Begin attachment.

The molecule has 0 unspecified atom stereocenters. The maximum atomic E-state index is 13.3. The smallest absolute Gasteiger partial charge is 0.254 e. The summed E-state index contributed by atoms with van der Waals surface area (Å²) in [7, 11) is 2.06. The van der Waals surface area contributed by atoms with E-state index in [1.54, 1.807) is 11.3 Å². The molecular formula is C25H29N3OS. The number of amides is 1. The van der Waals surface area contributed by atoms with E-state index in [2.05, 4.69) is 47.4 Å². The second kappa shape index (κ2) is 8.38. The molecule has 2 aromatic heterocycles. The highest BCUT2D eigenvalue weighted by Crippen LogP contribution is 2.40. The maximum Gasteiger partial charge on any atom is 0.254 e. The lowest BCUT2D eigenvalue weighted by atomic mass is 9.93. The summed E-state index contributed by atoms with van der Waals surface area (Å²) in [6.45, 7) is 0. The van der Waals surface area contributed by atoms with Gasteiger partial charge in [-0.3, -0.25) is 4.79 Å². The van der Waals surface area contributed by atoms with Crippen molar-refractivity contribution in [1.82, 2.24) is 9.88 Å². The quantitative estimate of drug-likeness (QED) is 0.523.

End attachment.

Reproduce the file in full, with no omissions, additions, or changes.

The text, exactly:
The molecule has 0 unspecified atom stereocenters. The maximum atomic E-state index is 13.3. The smallest absolute Gasteiger partial charge is 0.254 e. The summed E-state index contributed by atoms with van der Waals surface area (Å²) in [7, 11) is 2.06. The van der Waals surface area contributed by atoms with E-state index in [1.54, 1.807) is 11.3 Å². The molecular formula is C25H29N3OS. The number of amides is 1. The van der Waals surface area contributed by atoms with E-state index in [2.05, 4.69) is 47.4 Å². The second kappa shape index (κ2) is 8.38. The molecule has 2 aromatic heterocycles. The highest BCUT2D eigenvalue weighted by Crippen LogP contribution is 2.40. The maximum Gasteiger partial charge on any atom is 0.254 e. The lowest BCUT2D eigenvalue weighted by atomic mass is 9.93. The summed E-state index contributed by atoms with van der Waals surface area (Å²) in [6.45, 7) is 0. The van der Waals surface area contributed by atoms with Gasteiger partial charge in [-0.3, -0.25) is 4.79 Å². The van der Waals surface area contributed by atoms with Crippen molar-refractivity contribution in [1.82, 2.24) is 9.88 Å². The quantitative estimate of drug-likeness (QED) is 0.523.